Developing the scientific concept is one thing, coming up with appropriate governance strategies is quite another
The researchers, including Victor Galaz, Beatrice Crona, Per Olsson, Carl Folke and Åsa Persson from Stockholm Resilience Centre, investigated the governance implications of dealing with the boundaries.
A safe operating space for whom?
In the paper, Galaz and his colleagues discuss four related governance challenges and possible ways to address them. One challenge is how to define what constitutes a "safe operating space for humanity" in a North-South dimension. Who will have to carry the biggest burden to stay within the boundaries?
"Although the boundaries are reasonably conservative in their estimations, they are likely to induce considerable debate between nations with different needs for development," says Victor Galaz.
Another challenge is the fact that the boundaries are likely to change over time: scientific advances will lead to revised estimates of the individual boundaries, and the interactions between the boundaries themselves will require continuous revisions and updates. This in turn will affect decision-making processes. In fact, governance failure is imminent when the information needed to monitor the boundaries is outdated when policies are developed. Furthermore, political efficiency is compromised when the information needed to monitor the boundaries is dispersed among a wide set of agencies and scientific communities.
"The Millennium Ecosystem Assessment in 2005 provided an important global and collaborative scientific process. The emerging Intergovernmental Science-Policy Platform on Biodiversity and Ecosystem Services (IPBES) holds a similar great potential. New research should explore the institutional architecture needed to support repeated and integrated assessments of planetary boundaries," says co-author Carl Folke.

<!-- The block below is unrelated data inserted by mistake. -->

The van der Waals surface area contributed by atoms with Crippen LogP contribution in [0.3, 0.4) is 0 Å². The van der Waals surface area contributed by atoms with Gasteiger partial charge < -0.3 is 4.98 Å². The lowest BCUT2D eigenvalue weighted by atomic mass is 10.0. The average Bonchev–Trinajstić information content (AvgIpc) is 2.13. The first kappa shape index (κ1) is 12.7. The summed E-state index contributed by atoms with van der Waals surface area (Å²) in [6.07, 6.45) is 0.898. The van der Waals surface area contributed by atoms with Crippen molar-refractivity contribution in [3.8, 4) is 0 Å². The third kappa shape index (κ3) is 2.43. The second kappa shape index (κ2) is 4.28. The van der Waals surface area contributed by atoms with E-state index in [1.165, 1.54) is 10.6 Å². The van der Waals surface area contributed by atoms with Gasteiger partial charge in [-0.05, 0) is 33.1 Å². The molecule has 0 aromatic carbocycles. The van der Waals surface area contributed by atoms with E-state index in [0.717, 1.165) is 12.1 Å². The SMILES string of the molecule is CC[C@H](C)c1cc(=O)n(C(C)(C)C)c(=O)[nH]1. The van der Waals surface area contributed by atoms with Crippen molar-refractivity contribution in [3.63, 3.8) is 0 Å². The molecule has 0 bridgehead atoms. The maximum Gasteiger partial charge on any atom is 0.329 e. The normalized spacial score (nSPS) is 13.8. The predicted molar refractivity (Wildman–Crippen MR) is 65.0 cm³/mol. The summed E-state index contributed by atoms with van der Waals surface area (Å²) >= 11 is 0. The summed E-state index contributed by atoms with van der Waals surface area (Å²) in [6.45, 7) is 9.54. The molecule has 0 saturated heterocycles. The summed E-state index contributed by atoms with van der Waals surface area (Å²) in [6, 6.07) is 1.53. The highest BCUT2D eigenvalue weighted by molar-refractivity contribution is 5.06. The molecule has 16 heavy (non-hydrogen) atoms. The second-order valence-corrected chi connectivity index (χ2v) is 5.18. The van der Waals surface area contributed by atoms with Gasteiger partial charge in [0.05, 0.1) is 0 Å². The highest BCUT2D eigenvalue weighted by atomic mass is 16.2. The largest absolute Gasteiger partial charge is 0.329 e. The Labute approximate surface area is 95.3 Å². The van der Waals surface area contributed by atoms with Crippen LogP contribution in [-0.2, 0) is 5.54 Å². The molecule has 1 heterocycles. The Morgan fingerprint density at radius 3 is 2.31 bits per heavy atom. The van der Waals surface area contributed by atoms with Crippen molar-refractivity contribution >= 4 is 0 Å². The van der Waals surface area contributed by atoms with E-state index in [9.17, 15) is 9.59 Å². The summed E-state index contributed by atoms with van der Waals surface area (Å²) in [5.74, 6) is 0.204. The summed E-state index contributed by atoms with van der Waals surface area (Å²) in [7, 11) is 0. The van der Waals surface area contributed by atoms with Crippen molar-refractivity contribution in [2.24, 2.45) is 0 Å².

What about the United Nations?
Closely related to this are discussions on what role the United Nations will play, particularly the the UN Environment Programme (UNEP) and the UN Development Programme (UNDP) in particular. In a labyrinth of organisations, networks and agendas, both programmes play an important role in coordinating and bridging various interests.
One solution might be that they take on the role as a brokers between different international institutions dealing with individual boundaries.
"A programme like UNEP might seem like the obvious actor to be entrusted with such a task, but a more promising step would be the development of a stronger UN agency like a World Environmental Organisation," says Victor Galaz, well aware that such a centralised organisation comes with its own baggage of problems.
Alternatively, polycentric systems, which connect decision makers that are formally independent of each other and form new relationships, can also contribute to smooth the collaboration between various institutions and interests. Polycentric governance comes with a range of exciting prospects. It represents flexible solutions for self-organisation where more formal procedures seem to fail. However, there are several pitfalls.
Overall, the interplay between earth system science and policy brings with it several challenges, but Galaz an his colleagues are convinced the planetary boundaries concept can be useful.
"Despite challenges and limited knowledge on its institutional implications, the concept can help support an international environmental governance structure that is more integrated and synergistic," Galaz concludes.
Source: Galaz, V. et.al. Planetary boundaries — exploring the challenges for global environmental governance. Curr. Opin. Environ. Sustain ( 2012), doi: 10.1016/j.cosust.2012.01.006
See video with co-author Frank Biermann on the future of global environmental governance: